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MOSCOW, February 4. /TASS/. Financial analysts polled by TASS attribute Russia’s efforts to build up gold production and the CBR’s (Central Bank of Russia) growing gold purchases to dwindling confidence in the US dollar and a wish to establish a safety net for the national economy.
On Tuesday, Natural Resources Minister Sergey Donskoy said: "Russia’s gold production is soaring to new highs. According to my estimates, the annual gold output will be up to above 300 tons in 2015. This will happen mostly with the involvement of gold deposits in the Far East and in southern Siberia into production."
At the moment, Russia’s gold reserves stand at 1,200 tons.
The Bank of Russia last year stepped up gold purchases considerably. According to the WorldGoldCouncil (WGC), Russia since the beginning of 2014 built up its gold reserves by 115 tons. In contrast to this, in 2013, according to the CBR’s annual report, its gold assets went up by 80 tons. As a result, according to CBR statistics, on January 1, 2015 monetary gold (rated according to the current CBR quotations) stood at 39,989.9 troy ounces, or 10% of the country’s gold and foreign exchange reserves.
"To say whether this amount — 1,200 tons — is big or small, one should remember that various countries around the world have accumulated approximately 22,000 tons of gold. The United States has the largest gold reserve of all — 8,000 tons. Germany keeps 3.4 tons, France and Italy, 2.4 tons each, and China and Russia, 1,200 tons each. In other words, the wish to diversify the gold and foreign exchange reserves is a general trend on the world financial markets, and Russia follows it," the head of Vneshtorgbank’s observer council, former CBR governor Sergey Dubinin, told TASS.
"Growing gold production in Russia and build-up of the CBR’s gold reserves is a sure sign the government’s financial segment is keen to protect the available reserves from devaluation and other negative phenomena stemming from the economic crisis and anti-Russian sanctions," Dubinin said.
"The dollar, just as the ruble, is credit money, with no gold equivalent to rely on. The US authorities in 1976 abandoned the US dollar’s pegging against gold, so certain distrust towards the American currency remains. Gold is a highly liquid item taking very little space to store. It is sold through electronic trading and on finance markets, although its price is vulnerable to great volatility. Nevertheless, respect for this precious metal, just as to platinum, remains high. It is an investment instrument that has stood the test of centuries," Dubinin said.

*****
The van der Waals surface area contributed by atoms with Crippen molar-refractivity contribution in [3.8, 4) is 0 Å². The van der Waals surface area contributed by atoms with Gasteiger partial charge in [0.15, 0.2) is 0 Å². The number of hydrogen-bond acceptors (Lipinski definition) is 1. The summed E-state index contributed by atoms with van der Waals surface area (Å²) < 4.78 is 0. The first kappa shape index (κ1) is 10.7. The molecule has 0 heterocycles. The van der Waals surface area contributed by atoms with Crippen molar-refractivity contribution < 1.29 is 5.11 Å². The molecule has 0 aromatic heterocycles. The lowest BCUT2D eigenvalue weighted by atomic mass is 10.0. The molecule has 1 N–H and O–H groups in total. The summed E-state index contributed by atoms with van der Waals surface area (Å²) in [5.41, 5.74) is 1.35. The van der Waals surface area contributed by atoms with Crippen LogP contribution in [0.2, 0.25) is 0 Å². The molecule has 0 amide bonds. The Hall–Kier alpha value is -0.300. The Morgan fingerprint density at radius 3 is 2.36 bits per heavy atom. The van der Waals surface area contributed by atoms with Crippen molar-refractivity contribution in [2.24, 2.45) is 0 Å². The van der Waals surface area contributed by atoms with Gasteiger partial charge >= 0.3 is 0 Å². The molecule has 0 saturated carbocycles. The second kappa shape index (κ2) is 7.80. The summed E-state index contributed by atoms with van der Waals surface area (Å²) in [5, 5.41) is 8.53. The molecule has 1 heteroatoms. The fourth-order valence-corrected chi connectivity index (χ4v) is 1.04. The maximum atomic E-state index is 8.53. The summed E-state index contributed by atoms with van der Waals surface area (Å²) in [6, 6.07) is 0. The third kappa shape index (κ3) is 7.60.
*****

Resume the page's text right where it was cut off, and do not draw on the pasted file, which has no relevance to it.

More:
"The gold has its weaknesses, though. It is not an alternative to convertible currencies — the dollar, the pound sterling, the euro, the yen and the Swiss franc. It is rather a safety net for the economy. It is not accidental that China, while building up the production and the amount of gold in its state vault, keeps $3.7 trillion in US treasuries," Dubinin said.
"The Central Bank is determined to strengthen the structure of its international reserves by increasing the gold component. Gold as an asset is rather stable during crises. Naturally, the CBR seeks to increase its share by all means. The Central Bank’s intention to ease Russia’s dependence on the dollar and the euro within the framework of the gold and foreign exchange reserves is quite reasonable in the current situation," Deutsche Bank’s chief economist in Russia, Yaroslav Lissovolik, told TASS.
"Russia today is one of the world’s leaders in terms of gold reserves and judging by the CBR’s current policies, it has no intention to quit its position," he said.
"The Central Bank demonstrates its intention to increase the share of gold in its reserves to the maximum extent and to minimize dependence on foreign currencies, in particular, the mono-currency, the dollar. The CBR has achieved a great deal in this respect: the dollar and euro shares in its reserves are approximately equal. Also, considerable assets in other currencies have been accumulated," the president of the Association of Russian Banks, Garegin Tosunian, told TASS.
"The intention to store more gold is reasonable not only for the state, but also for the individual, because it is a reliable asset "immune to corrosion". Also, money emission and the stability of the entire financial system depend on the size of gold and foreign exchange reserves," Tosunian concluded.
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